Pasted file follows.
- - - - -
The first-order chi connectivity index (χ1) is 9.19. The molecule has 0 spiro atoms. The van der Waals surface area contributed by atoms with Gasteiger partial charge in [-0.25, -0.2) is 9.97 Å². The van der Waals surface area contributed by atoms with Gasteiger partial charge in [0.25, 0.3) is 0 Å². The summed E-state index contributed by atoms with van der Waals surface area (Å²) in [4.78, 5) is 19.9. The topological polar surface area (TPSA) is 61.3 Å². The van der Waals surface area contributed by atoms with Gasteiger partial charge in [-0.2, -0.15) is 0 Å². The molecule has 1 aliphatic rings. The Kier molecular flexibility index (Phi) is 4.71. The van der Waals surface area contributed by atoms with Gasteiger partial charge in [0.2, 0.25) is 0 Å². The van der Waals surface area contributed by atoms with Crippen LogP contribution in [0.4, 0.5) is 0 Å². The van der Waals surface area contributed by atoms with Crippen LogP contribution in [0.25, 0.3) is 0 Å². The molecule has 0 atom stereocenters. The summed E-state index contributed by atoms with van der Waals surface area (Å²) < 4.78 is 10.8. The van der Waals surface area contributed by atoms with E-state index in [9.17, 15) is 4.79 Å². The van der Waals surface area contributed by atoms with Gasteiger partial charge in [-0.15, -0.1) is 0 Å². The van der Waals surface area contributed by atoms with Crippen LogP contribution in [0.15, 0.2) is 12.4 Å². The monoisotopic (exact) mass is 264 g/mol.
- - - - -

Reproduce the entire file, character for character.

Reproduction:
The first-order chi connectivity index (χ1) is 9.19. The molecule has 0 spiro atoms. The van der Waals surface area contributed by atoms with Gasteiger partial charge in [-0.25, -0.2) is 9.97 Å². The van der Waals surface area contributed by atoms with Gasteiger partial charge in [0.25, 0.3) is 0 Å². The summed E-state index contributed by atoms with van der Waals surface area (Å²) in [4.78, 5) is 19.9. The topological polar surface area (TPSA) is 61.3 Å². The van der Waals surface area contributed by atoms with Gasteiger partial charge in [-0.2, -0.15) is 0 Å². The molecule has 1 aliphatic rings. The Kier molecular flexibility index (Phi) is 4.71. The van der Waals surface area contributed by atoms with Gasteiger partial charge in [0.2, 0.25) is 0 Å². The van der Waals surface area contributed by atoms with Crippen LogP contribution in [0.4, 0.5) is 0 Å². The van der Waals surface area contributed by atoms with Crippen LogP contribution in [0.25, 0.3) is 0 Å². The molecule has 0 atom stereocenters. The summed E-state index contributed by atoms with van der Waals surface area (Å²) < 4.78 is 10.8. The van der Waals surface area contributed by atoms with E-state index in [9.17, 15) is 4.79 Å². The van der Waals surface area contributed by atoms with Gasteiger partial charge in [-0.15, -0.1) is 0 Å². The van der Waals surface area contributed by atoms with Crippen LogP contribution in [0.15, 0.2) is 12.4 Å². The monoisotopic (exact) mass is 264 g/mol.